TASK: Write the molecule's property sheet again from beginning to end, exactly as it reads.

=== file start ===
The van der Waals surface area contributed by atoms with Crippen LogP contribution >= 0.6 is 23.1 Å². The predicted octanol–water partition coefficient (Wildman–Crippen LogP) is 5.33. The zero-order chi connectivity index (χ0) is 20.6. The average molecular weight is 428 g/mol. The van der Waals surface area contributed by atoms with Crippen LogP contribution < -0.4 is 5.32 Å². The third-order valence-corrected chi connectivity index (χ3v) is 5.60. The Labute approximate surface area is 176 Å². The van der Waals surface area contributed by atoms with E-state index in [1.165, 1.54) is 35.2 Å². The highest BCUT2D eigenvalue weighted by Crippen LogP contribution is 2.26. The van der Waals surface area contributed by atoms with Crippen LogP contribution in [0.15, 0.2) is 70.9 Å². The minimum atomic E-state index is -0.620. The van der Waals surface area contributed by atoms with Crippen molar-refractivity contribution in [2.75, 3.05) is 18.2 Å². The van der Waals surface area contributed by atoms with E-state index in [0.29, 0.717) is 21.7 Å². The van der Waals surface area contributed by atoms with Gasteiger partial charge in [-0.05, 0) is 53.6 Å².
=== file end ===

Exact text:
The van der Waals surface area contributed by atoms with Crippen LogP contribution >= 0.6 is 23.1 Å². The predicted octanol–water partition coefficient (Wildman–Crippen LogP) is 5.33. The zero-order chi connectivity index (χ0) is 20.6. The average molecular weight is 428 g/mol. The van der Waals surface area contributed by atoms with Crippen LogP contribution < -0.4 is 5.32 Å². The third-order valence-corrected chi connectivity index (χ3v) is 5.60. The Labute approximate surface area is 176 Å². The van der Waals surface area contributed by atoms with E-state index in [1.165, 1.54) is 35.2 Å². The highest BCUT2D eigenvalue weighted by Crippen LogP contribution is 2.26. The van der Waals surface area contributed by atoms with Crippen LogP contribution in [0.15, 0.2) is 70.9 Å². The minimum atomic E-state index is -0.620. The van der Waals surface area contributed by atoms with Crippen molar-refractivity contribution in [2.75, 3.05) is 18.2 Å². The van der Waals surface area contributed by atoms with E-state index in [0.29, 0.717) is 21.7 Å². The van der Waals surface area contributed by atoms with Gasteiger partial charge in [-0.05, 0) is 53.6 Å².